Unique work as a food nanotechnologist uses food polymers to deliver nutrients while preserving and protecting our food
Image Credit: Edwin Remsberg
The UMD College of Agriculture & Natural Resources had two researchers honored on Web of Science Group’s 2019 list of Highly Cited Researchers, a list of influential names in science based on the impact of academic publications. Dennis vanEngelsdorp, associate professor in Entomology, was named for the fourth year in a row for his work in honey bee and pollinator health (read more here on vanEngelsdorp from the College of Computer, Mathematical, & Natural Sciences). But this year, Qin Wang, associate professor in Nutrition & Food Science, was honored as well for her 12 new high-impact publications in 2019 as an environmental chemist turned food nanotechnologist, known for creating food polymers that reduce our environmental footprint, keep food fresh and safe, and improve nutritional content.
A food polymer is a natural and biodegradable material that can be used to protect, preserve, and enhance our food products. From the preservative edible coatings on the outside of apples, to the reason you don’t see layers of vitamins in your vitamin water and your trail mix nuts stay crisp while being stored alongside dried fruit, food polymers are commonly used to improve food quality. They can also improve food safety, while delivering and protecting nutrients in food. According to Wang, her research is focused on the development and testing of food polymers as a food nanotechnologist across all of these uses, with a high impact in the field.
“When people think food science, many people think about food chemistry and processing, but food polymers don’t always come to mind,” explains Wang. “But they are very important because they preserve and protect our foods. They improve food safety and food quality, and are used to deliver added vitamins and nutrients.”
A major component of her work is enhancing nutritional value, using food polymers as a mechanism to encapsulate and target the delivery of nutrients through fortified functional food products like cereals, breads, and beverages that add vitamins and minerals. Bioactive components of your foods like vitamin A, D, E, curcumin, and omega-3s among others are not always easy to get and are vulnerable to degradation by environmental conditions during food processing and storage. “We can use food polymers to protect and improve nutritional functionality so nutrients are more easily absorbed by your body when consumed,” says Wang. Several papers in 2019 were published in enhancing these different nutrient delivery systems, including the development of new techniques using microgels to stabilize these components.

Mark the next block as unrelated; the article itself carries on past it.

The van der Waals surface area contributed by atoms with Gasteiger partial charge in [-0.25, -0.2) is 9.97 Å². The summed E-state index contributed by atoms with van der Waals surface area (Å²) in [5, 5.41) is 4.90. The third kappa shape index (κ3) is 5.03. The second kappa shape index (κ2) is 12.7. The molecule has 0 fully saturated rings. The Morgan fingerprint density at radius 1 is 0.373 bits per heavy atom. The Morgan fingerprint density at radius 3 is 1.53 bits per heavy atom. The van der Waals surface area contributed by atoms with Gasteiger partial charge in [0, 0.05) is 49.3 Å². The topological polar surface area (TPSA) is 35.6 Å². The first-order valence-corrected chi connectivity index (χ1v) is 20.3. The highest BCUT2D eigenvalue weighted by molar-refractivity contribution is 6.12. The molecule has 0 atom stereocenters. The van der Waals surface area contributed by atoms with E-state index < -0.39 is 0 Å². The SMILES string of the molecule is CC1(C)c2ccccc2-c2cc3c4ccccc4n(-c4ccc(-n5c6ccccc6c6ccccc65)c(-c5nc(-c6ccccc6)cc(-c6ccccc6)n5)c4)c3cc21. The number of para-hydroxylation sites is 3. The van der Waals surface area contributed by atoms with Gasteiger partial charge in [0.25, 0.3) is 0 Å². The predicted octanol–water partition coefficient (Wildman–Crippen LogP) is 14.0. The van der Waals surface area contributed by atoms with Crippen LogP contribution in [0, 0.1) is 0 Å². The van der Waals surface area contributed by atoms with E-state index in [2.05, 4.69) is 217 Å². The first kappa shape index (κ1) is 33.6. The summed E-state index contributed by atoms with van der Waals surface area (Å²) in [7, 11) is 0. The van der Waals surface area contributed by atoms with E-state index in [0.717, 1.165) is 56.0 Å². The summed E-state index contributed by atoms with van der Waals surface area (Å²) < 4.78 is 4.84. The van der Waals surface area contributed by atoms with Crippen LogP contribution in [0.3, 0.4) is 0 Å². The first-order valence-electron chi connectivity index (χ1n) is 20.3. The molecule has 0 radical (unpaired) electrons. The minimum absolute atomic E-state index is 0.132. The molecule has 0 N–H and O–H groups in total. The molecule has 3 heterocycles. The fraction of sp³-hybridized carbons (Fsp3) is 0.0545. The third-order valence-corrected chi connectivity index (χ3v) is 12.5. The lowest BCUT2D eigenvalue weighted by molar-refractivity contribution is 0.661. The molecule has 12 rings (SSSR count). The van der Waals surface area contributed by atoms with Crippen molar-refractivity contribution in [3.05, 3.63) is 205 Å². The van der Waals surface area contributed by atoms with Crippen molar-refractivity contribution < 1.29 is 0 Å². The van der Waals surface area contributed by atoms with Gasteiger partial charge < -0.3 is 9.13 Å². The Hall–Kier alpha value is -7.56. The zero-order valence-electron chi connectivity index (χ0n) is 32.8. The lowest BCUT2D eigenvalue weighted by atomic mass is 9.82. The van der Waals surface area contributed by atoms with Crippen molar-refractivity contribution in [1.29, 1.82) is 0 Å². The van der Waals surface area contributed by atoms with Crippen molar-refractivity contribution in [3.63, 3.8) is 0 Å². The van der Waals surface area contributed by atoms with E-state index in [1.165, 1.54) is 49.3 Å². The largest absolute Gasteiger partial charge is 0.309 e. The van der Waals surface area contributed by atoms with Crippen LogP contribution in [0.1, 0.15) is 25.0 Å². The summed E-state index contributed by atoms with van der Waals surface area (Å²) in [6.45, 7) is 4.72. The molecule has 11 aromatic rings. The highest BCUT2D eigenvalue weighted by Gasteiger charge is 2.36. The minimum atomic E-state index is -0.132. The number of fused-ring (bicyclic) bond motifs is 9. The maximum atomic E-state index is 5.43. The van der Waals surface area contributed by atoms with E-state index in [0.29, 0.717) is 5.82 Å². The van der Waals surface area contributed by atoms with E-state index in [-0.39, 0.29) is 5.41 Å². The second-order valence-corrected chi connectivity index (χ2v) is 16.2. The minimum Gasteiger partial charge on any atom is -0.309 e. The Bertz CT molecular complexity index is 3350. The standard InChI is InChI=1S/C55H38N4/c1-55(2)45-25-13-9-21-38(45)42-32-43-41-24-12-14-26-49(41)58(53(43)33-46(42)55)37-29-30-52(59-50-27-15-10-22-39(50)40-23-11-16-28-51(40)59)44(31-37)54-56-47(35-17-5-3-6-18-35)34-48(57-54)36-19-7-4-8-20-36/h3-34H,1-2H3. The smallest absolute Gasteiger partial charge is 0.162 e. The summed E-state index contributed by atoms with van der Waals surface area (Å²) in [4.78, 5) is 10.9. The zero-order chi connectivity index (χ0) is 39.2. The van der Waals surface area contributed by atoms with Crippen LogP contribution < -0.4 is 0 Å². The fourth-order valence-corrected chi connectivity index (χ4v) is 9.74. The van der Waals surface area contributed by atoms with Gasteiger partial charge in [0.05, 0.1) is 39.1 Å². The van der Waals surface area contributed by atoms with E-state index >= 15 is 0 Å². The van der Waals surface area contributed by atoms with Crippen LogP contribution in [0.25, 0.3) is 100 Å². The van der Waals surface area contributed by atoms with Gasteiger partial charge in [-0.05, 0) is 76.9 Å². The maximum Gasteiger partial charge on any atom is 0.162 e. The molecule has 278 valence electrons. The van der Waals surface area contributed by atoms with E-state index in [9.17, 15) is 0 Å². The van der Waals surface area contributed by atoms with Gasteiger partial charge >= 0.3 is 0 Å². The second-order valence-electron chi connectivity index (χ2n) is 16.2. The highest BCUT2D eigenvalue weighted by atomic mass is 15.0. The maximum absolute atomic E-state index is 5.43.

Food preservation and safety is also an important research area for Wang’s lab. “In my lab, we want to improve food quality and give people more access to nutritionally dense food products, while also improving food safety by using low toxicity antimicrobial agents like essential oils in food,” says Wang. “This work has a high impact on people’s health and lives.” In addition to publishing a paper in 2019 on a new framework to incorporate essential oils for antimicrobial properties into food films and packaging, these natural antimicrobial agents (that do not contribute to antimicrobial resistance) are being incorporated into edible coatings on fruits and vegetables like apples.
Wang has long-standing collaborations with the Maryland NanoCenter in Materials Science & Engineering and with researchers in bioengineering and electrochemistry at UMD. Since she joined UMD over a decade ago, Wang has cultivated another decade-long collaboration with Dr. Sunny Luo at the Beltsville Agricultural Research Center at the United States Department of Agriculture, including several publications in the nutritional value of microgreens.
In addition to food safety, quality, and nutrition, Wang has a particular interest in developing biodegradable food packaging materials from food polymers to improve not only human, but environmental health. “As an environmental chemist by training, using food polymers to generate packaging materials that are sustainable, biodegradable, and have a low environmental footprint - that’s why I chose my program of study,” says Wang. “I love cooking, and I love eating healthy food, not only for myself but for my kids. I want them to live a happy healthy life, and I think these food polymers not only improve health and nutrition, but also improve the health of the environment and can produce less waste.”
Wang adds, “We want to decrease pollution. Little by little, we can do it, not by replacing all synthetic packaging at once, but by slowly introducing biodegradable packaging into the food system with the hope that someday, we will replace all of them.”
Wang’s unique work in food nanotechnology applies these principles to food polymers in ways that have never been done before, and she already has several publications slated to come out early in 2020, including a comprehensive review article entitled, “Advances in Using Nanotechnology Structuring Approaches for Improving Food Packaging.” This highlights her impact and expertise as a researcher, with three new assistant professors already coming out of her lab, one of which was honored as a Web of Science Highly Cited Researcher this year as well. She currently has three doctoral students, one postdoctoral fellow, and one visiting scholar in her lab, all dedicated to advancing this work even further. We look forward to her lab’s continued impact in food science, food safety, and nutrition.